This all started when Alex, Co-Founder of The Chazuka Project, aged 23 at the time, came up with the idea to kayak the length of the three Great Lakes of Africa, starting with Lake Malawi… alone. You might assume that Alex was an experienced kayaker or seasoned expeditioner… but you’d be wrong. In fact, he’d never kayaked before and his planning skills for this mission were nothing short of abysmal.
Alex’s dreams of floating quietly over calm waters were soon quashed as he had unwittingly arrived as the windy season had just begun and the lake was producing dangerous swells up to 15ft high. Being ever the optimist, Alex decided to continue his mission, against the advice of the local people. This was a stupid decision that nearly cost him his life. It was also a decision that would change his and many other people’s lives forever. Read on to find an excerpt from Alex’s diary on that day…
Journal Entry: June 12th 2016
“My kayak pivots up, its nose rises high towards the oncoming wave. Upon impact, white water explodes and rushes inside my yak drenching me to the bone. I paddle forwards attempting to summit the next wave. My head rushes with adrenaline as the situation escalates.
For a split second, I spot land and the temptation to give in overwhelms me. I pivot again now rapidly descending the wave. Land disappears from sight and I am engulfed between the two monstrous waves.
Forced to ‘abandon ship’, I have no choice but to swim back to land along side my sunken yak. It’s a relief to get off the water, the sand is soft, and I have discovered a small and beautiful beach. However I am not alone…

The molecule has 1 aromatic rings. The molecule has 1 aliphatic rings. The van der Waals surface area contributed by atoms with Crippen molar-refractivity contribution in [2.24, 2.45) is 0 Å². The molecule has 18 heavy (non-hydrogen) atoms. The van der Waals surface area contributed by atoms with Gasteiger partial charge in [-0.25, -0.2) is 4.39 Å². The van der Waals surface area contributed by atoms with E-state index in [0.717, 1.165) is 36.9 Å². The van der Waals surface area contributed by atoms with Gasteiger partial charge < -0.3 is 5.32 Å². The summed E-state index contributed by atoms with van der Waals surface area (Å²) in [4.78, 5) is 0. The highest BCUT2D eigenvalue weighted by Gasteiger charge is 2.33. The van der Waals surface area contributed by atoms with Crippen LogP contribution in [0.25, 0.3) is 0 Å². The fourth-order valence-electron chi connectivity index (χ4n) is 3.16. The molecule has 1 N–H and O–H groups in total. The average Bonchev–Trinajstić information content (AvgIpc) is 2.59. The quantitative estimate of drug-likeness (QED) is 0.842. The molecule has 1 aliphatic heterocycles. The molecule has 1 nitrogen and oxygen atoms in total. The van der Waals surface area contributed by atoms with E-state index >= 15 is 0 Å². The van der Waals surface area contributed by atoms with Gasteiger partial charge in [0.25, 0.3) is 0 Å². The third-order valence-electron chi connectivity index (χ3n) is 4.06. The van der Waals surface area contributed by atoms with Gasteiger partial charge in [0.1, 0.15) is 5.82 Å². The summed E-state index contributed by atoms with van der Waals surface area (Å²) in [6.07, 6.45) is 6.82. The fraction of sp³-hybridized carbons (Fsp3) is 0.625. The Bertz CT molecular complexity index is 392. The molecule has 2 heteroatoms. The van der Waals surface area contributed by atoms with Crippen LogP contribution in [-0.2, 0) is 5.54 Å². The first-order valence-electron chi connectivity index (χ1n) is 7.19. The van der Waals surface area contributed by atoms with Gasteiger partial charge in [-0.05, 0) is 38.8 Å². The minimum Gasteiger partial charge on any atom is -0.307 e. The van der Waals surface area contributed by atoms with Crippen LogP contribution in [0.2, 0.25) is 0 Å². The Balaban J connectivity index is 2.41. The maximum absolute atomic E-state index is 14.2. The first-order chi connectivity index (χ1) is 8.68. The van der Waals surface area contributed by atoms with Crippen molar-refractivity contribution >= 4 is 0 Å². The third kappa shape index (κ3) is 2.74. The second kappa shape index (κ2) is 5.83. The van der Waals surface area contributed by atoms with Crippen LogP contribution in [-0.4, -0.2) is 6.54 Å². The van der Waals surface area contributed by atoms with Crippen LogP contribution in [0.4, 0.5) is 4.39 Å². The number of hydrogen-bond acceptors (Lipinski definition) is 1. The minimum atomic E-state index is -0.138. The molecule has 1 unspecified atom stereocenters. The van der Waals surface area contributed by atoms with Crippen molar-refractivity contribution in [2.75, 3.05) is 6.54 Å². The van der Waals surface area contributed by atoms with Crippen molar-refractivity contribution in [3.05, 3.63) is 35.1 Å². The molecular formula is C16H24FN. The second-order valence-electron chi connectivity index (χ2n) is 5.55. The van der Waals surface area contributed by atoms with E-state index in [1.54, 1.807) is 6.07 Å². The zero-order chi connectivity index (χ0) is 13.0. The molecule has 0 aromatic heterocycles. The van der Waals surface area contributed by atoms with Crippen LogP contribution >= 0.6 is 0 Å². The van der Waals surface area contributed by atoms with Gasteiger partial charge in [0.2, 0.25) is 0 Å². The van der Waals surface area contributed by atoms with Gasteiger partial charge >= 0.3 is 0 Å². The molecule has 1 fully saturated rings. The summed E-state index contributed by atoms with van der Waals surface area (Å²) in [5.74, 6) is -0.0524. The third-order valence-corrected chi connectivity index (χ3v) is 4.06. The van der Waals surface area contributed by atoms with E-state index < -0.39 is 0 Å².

Surrounded by a gang of startled children, I drag my yak onto the beach and roll it over to empty out the lake water. I sense the children seem afraid and cautious of me, so to ease the situation, I suggest that we play some football. One child disappears and soon returns with a football made from recycled plastic bags and string.
Later on that evening the Chief of the village invites me for dinner. He is a man with the kindest of smiles. We eat maize and dried fish and I am formally introduced to the village. I feel safe and protected by the kind and generous people.”
So what happened next?
The winds forced Alex to stay in the village for a while. The days were long and hot and he spent time immersing himself in the community, so much so he ended up staying for 6 months. Alex wanted to return the kindness of the people of Chazuka and so asked members of the village how he could do this. A lot of people mentioned that there was no local school and asked if Alex could practise English with their children. So Alex spent his days helping the children with their English underneath the shade of a mango tree and his evenings improving his Chichewa, the language of Malawi, with help from local people.
A few weeks later, word had spread and a local school donated a blackboard. One day, the children were practising their spellings and a young man approached and said, ‘Alex, I want to be a teacher at this school’. Astonished, Alex looked down at the eager-eyed jamboree of children beneath the mango tree, and the, for the first time, it became apparent that somehow a school had unintentionally been born.
Over the next 3 years, Alex raised money in the U.K. to fund the building of a nursery school which was built & project managed by volunteers in the community. The Chazuka School officially opened its doors in February 2019 to welcome 25 children and 2 teachers. The school belongs to the community and is managed by a board of in-country governors.
The Chazuka Project is now a fully registered U.K. charity providing strategic and financial support to the school and community where needed.
Team Chazuka have ambitious plans for the near future. This work is made possible only through the kindness of our supporters.
If you would like to support us then you can donate here